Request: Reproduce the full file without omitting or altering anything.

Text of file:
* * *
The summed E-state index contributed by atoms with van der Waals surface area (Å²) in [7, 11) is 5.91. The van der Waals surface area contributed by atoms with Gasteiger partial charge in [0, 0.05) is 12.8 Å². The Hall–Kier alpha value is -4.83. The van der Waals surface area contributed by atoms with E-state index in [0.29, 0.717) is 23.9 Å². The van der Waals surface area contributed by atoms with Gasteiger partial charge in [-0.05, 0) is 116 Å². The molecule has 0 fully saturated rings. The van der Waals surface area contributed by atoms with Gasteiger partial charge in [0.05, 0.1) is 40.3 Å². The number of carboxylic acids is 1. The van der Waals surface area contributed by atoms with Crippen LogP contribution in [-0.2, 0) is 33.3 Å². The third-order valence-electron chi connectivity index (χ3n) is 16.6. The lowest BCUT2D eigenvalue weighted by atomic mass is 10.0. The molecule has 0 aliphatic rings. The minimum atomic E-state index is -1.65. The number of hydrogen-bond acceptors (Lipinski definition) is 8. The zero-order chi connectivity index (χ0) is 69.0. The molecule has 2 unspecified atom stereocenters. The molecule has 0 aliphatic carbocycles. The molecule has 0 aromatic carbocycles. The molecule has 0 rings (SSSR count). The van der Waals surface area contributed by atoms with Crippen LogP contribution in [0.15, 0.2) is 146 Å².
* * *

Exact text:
The summed E-state index contributed by atoms with van der Waals surface area (Å²) in [7, 11) is 5.91. The van der Waals surface area contributed by atoms with Gasteiger partial charge in [0, 0.05) is 12.8 Å². The Hall–Kier alpha value is -4.83. The van der Waals surface area contributed by atoms with E-state index in [0.29, 0.717) is 23.9 Å². The van der Waals surface area contributed by atoms with Gasteiger partial charge in [-0.05, 0) is 116 Å². The molecule has 0 fully saturated rings. The van der Waals surface area contributed by atoms with Gasteiger partial charge in [0.05, 0.1) is 40.3 Å². The number of carboxylic acids is 1. The van der Waals surface area contributed by atoms with Crippen LogP contribution in [-0.2, 0) is 33.3 Å². The third-order valence-electron chi connectivity index (χ3n) is 16.6. The lowest BCUT2D eigenvalue weighted by atomic mass is 10.0. The molecule has 0 aliphatic rings. The minimum atomic E-state index is -1.65. The number of hydrogen-bond acceptors (Lipinski definition) is 8. The zero-order chi connectivity index (χ0) is 69.0. The molecule has 2 unspecified atom stereocenters. The molecule has 0 aliphatic carbocycles. The molecule has 0 aromatic carbocycles. The molecule has 0 rings (SSSR count). The van der Waals surface area contributed by atoms with Crippen LogP contribution in [0.15, 0.2) is 146 Å².